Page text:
A four year old girl is lying on a rug on the floor, wearing hand-me-down clothes, sporting a bowl cut, with braces on her legs. Not the picture of joy and adventure, huh? But that girl was me twenty four years ago, and I couldn't have been happier, because in that floor is where I first met Jack, and others like him. That is, Jack and his infamous beanstalk were passed to me in wonderful detail by my favorite person in the world, my Granddad. We'd lie on that rug under the dining room table for hours, as we met giants, knights, fisherman, and toured castles. Things you don't see or do everyday in rural Southwest Virginia. I was hooked.
As I matured I sought other stories, those that challenged me and raised questions in my face that I couldn't run from or ignore. For example, I remember feeling as I had been knocked off a familiar building after a discussion on The Autobiography of Malcolm X in my senior capstone class. Even from those stories, those of people and places much different that my own I was able to feel that common thread of humanity weaving my life, my story, to their own. I knew then what Christ meant when he said 'neighbor.'
Through internships, projects, volunteer efforts and my first years as a professional, I continued to listen to the stories around me. My senior year of college, I organized an oral history project, preserving the collective memory of generations within a small town. I heard of their entertainment, their anger, their pain, the rising and setting of good lives. For some months, I listened to homeless men in Lexington, Kentucky. I listened to them talk of what was with the most bittersweet of airs, as if calling up a memory from another world altogether. In my first full-time position after school, I determined eligibility for the Medicaid and SNAP (formally know as food stamps) programs, smack in the middle of the Great Recession when those enrolled in such programs increased by 74% in a span of less than five years. It was here that I heard stories of addiction and loss. There was one mother who rolled out of the arms of her abusive mate during the night and fled the home with nothing but the child on her hip and the clothes on her back, driving through the night. I now work for Barter Theatre, the State Theatre of Virginia, where we all make a living and a life telling stories.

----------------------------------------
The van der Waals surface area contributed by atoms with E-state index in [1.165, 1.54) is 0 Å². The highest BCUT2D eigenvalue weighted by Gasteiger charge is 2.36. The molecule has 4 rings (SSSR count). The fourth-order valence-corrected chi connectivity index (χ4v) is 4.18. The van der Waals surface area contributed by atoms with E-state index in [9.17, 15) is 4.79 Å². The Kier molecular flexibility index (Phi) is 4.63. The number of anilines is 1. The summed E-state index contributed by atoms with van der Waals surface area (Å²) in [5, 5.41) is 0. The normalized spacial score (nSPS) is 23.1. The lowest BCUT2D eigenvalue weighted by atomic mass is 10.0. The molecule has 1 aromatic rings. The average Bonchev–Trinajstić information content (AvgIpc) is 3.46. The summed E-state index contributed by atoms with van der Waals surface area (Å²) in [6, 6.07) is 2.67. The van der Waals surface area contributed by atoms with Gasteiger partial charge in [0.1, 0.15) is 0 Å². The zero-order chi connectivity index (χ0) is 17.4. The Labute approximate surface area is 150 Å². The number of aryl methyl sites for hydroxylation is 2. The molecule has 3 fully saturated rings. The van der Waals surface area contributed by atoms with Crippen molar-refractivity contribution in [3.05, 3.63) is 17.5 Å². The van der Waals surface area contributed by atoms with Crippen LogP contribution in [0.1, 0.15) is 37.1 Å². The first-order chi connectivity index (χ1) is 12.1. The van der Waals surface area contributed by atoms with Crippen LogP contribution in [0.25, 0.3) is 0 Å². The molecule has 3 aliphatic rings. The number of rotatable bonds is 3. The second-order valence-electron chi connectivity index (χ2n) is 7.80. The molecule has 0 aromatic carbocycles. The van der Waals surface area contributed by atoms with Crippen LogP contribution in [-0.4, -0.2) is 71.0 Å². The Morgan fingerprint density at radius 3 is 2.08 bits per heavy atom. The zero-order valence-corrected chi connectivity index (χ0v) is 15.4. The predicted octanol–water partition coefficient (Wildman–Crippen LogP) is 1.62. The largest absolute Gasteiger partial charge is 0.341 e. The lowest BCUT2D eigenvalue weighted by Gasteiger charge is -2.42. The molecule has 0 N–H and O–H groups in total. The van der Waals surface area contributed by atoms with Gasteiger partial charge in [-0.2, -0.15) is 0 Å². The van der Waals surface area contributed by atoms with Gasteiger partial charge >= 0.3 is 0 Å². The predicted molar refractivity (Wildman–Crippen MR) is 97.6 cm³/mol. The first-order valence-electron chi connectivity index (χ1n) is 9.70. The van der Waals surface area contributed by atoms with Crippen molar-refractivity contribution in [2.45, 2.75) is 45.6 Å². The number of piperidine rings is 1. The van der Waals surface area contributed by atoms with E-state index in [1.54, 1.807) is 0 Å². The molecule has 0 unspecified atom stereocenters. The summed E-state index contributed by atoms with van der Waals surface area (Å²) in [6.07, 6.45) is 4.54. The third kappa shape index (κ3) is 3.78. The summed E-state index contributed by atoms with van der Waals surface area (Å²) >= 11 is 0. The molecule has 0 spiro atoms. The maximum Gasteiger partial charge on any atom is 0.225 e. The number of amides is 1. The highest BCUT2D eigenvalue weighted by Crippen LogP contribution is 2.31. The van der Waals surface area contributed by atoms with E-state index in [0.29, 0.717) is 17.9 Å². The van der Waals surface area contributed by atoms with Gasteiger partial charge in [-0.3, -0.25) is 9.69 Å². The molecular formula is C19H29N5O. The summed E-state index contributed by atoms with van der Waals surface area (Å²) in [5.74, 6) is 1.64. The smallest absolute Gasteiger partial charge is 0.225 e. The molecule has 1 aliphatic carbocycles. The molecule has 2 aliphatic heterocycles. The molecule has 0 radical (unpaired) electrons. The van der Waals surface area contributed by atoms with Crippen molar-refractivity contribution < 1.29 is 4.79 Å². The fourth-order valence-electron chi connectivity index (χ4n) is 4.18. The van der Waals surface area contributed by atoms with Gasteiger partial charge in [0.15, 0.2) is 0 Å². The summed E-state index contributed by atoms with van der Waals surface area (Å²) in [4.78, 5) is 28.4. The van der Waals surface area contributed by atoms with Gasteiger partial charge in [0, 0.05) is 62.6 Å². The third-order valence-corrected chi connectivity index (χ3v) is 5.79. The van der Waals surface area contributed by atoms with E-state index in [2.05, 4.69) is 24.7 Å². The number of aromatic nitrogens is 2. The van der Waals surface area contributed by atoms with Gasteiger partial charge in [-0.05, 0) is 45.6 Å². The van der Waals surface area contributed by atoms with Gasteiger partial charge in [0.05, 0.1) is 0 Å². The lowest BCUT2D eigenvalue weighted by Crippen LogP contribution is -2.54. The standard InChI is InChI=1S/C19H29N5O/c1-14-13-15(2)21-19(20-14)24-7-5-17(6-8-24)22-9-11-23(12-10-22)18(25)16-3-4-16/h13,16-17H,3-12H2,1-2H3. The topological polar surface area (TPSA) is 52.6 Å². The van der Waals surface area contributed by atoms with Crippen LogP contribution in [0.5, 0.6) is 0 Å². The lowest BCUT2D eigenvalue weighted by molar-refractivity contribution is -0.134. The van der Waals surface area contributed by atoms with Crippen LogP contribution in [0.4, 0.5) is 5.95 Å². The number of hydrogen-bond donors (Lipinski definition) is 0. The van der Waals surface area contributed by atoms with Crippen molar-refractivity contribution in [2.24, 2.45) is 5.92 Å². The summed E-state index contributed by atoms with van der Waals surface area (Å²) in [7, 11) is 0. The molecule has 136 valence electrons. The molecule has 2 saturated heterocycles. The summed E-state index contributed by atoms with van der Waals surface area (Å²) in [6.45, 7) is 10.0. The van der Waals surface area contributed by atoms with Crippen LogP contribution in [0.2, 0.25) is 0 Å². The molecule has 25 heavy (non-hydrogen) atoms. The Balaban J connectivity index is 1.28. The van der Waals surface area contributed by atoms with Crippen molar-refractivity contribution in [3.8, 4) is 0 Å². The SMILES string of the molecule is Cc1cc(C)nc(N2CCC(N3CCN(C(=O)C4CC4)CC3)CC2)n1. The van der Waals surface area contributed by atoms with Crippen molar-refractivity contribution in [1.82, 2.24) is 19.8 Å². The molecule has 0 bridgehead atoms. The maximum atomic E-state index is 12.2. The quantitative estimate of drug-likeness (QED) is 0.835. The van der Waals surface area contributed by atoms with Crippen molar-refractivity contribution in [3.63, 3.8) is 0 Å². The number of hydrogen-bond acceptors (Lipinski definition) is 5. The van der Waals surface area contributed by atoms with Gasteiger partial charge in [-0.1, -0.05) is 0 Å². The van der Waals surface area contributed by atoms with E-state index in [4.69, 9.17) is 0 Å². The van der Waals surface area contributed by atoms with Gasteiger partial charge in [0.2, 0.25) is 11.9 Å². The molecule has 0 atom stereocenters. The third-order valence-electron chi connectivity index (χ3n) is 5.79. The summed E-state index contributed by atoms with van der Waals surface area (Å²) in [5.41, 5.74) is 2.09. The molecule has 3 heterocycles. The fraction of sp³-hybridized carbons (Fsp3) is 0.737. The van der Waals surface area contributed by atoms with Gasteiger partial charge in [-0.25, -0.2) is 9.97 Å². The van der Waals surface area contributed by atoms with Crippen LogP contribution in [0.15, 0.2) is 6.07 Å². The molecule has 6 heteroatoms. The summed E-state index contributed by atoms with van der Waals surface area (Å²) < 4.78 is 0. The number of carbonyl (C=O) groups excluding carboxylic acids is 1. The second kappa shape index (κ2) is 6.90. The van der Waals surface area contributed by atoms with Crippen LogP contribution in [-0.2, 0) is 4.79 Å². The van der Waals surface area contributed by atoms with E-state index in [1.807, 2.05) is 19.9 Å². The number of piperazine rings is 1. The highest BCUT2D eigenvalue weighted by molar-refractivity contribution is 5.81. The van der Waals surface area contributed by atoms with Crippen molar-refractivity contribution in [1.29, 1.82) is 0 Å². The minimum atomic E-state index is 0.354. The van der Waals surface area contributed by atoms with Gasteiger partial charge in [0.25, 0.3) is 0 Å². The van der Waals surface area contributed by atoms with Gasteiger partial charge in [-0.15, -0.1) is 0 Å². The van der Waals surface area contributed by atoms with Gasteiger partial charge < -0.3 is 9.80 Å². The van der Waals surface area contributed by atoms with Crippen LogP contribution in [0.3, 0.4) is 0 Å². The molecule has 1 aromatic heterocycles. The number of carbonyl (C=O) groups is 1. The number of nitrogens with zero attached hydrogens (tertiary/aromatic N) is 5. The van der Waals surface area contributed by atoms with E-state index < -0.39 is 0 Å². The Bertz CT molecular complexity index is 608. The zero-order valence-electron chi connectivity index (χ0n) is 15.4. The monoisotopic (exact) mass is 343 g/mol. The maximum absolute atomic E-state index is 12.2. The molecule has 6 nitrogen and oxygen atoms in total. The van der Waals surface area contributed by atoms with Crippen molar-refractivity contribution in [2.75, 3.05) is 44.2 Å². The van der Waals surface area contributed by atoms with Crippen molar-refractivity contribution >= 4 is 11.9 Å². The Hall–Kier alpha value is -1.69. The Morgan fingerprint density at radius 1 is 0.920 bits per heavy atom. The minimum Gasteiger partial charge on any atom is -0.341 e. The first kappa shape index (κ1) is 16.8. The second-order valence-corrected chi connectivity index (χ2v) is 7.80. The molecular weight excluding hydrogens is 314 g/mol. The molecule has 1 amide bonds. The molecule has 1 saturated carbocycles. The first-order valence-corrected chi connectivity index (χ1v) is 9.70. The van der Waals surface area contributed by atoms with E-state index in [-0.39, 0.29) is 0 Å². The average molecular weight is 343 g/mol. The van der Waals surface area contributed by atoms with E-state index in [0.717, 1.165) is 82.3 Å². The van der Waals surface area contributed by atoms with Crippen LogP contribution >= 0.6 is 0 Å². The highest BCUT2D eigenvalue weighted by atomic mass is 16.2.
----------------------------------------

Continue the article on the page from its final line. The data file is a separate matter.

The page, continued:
Stories are all around us. They sometimes whisper to us, sometimes shout, and occasionally they even grab us around the neck with a grip that won't let go until we've faced them. Sometimes they are mirrors into ourselves, and sometimes they are windows to a broader world. Listen to them, take the time to respect the journey of others, you never know when you may travel the very same road. Share your stories, let them swirl around you, shaping you as you go, adding color and clarity to lives of those around you and your own.
Yet, for many writers "Appalachian" or "Southern" is a label to be avoided. Its a relegation to different, or other, or not applicable to the mainstream. But most every fictional story is a human story, and a opportunity to highlight that which we all hold in common whether we grew up in the mountains of Kentucky or the beaches of L.A.
Appalachian Stories I think you will enjoy:
- Oral History by Lee Smith
- The Tall Woman by Wilma Dykeman
- The Cove by Ron Rash
- The Glass Castle by Jeanette Walls
- Clay's Quilt by Silas House
- The Dollmaker by Harriette Arnow
- Storming Heaven by Denise Giardina
- I Am One of You Forever by Fred Chappell
Lauren Musick currently works at the Barter Theatre in Abingdon, Virginia. She has received degrees from Emory & Henry College as well as Eastern Kentucky University, both experiences allowing her to dive deeper into the Appalachian story of which she plays a role. Lauren also happens to be my sister-in-law.